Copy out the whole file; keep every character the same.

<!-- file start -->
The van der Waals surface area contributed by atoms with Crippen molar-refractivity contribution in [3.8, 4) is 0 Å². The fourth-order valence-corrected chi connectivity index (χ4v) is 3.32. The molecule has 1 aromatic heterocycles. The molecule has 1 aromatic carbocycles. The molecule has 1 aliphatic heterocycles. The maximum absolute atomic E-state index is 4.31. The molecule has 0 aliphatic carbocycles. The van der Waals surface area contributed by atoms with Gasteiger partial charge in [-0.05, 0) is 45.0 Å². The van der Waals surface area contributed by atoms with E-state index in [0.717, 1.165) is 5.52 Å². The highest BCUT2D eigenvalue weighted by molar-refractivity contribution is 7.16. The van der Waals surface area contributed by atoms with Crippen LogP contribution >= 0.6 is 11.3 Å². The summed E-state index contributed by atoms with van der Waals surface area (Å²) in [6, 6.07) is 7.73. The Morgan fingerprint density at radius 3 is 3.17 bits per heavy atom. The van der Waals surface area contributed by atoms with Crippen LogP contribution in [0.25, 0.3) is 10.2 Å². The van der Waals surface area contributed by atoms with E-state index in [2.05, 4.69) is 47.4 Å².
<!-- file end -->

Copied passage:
The van der Waals surface area contributed by atoms with Crippen molar-refractivity contribution in [3.8, 4) is 0 Å². The fourth-order valence-corrected chi connectivity index (χ4v) is 3.32. The molecule has 1 aromatic heterocycles. The molecule has 1 aromatic carbocycles. The molecule has 1 aliphatic heterocycles. The maximum absolute atomic E-state index is 4.31. The molecule has 0 aliphatic carbocycles. The van der Waals surface area contributed by atoms with Gasteiger partial charge in [-0.05, 0) is 45.0 Å². The van der Waals surface area contributed by atoms with E-state index in [0.717, 1.165) is 5.52 Å². The highest BCUT2D eigenvalue weighted by molar-refractivity contribution is 7.16. The van der Waals surface area contributed by atoms with Crippen LogP contribution >= 0.6 is 11.3 Å². The summed E-state index contributed by atoms with van der Waals surface area (Å²) in [6, 6.07) is 7.73. The Morgan fingerprint density at radius 3 is 3.17 bits per heavy atom. The van der Waals surface area contributed by atoms with Crippen LogP contribution in [0.25, 0.3) is 10.2 Å². The van der Waals surface area contributed by atoms with E-state index in [2.05, 4.69) is 47.4 Å².